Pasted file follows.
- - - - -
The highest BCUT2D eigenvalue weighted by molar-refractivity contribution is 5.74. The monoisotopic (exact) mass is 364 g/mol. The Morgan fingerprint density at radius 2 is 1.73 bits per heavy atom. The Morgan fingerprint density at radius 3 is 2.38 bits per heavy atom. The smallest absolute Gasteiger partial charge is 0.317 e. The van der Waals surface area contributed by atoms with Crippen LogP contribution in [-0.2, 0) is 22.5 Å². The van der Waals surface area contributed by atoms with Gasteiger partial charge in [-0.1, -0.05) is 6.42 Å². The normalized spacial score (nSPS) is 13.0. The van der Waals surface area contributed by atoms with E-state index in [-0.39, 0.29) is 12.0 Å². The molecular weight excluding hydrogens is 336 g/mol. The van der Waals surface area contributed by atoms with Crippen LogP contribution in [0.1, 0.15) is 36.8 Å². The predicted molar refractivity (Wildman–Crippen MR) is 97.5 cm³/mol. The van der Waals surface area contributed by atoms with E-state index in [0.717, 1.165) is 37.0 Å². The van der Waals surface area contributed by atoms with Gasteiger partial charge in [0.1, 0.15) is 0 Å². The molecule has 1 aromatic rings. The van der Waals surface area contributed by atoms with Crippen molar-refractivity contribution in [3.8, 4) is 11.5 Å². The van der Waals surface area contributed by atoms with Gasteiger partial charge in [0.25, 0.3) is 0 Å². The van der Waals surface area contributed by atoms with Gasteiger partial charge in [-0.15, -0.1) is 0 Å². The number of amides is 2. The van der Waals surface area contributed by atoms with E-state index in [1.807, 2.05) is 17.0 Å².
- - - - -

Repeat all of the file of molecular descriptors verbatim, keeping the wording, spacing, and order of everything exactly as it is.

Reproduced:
The highest BCUT2D eigenvalue weighted by molar-refractivity contribution is 5.74. The monoisotopic (exact) mass is 364 g/mol. The Morgan fingerprint density at radius 2 is 1.73 bits per heavy atom. The Morgan fingerprint density at radius 3 is 2.38 bits per heavy atom. The smallest absolute Gasteiger partial charge is 0.317 e. The van der Waals surface area contributed by atoms with Crippen LogP contribution in [-0.2, 0) is 22.5 Å². The van der Waals surface area contributed by atoms with Gasteiger partial charge in [-0.1, -0.05) is 6.42 Å². The normalized spacial score (nSPS) is 13.0. The van der Waals surface area contributed by atoms with E-state index in [-0.39, 0.29) is 12.0 Å². The molecular weight excluding hydrogens is 336 g/mol. The van der Waals surface area contributed by atoms with Crippen LogP contribution in [0.1, 0.15) is 36.8 Å². The predicted molar refractivity (Wildman–Crippen MR) is 97.5 cm³/mol. The van der Waals surface area contributed by atoms with E-state index in [0.717, 1.165) is 37.0 Å². The van der Waals surface area contributed by atoms with Gasteiger partial charge in [0.1, 0.15) is 0 Å². The molecule has 1 aromatic rings. The van der Waals surface area contributed by atoms with Crippen molar-refractivity contribution in [3.8, 4) is 11.5 Å². The van der Waals surface area contributed by atoms with Gasteiger partial charge in [0.25, 0.3) is 0 Å². The van der Waals surface area contributed by atoms with Gasteiger partial charge in [-0.15, -0.1) is 0 Å². The number of amides is 2. The van der Waals surface area contributed by atoms with E-state index in [1.807, 2.05) is 17.0 Å².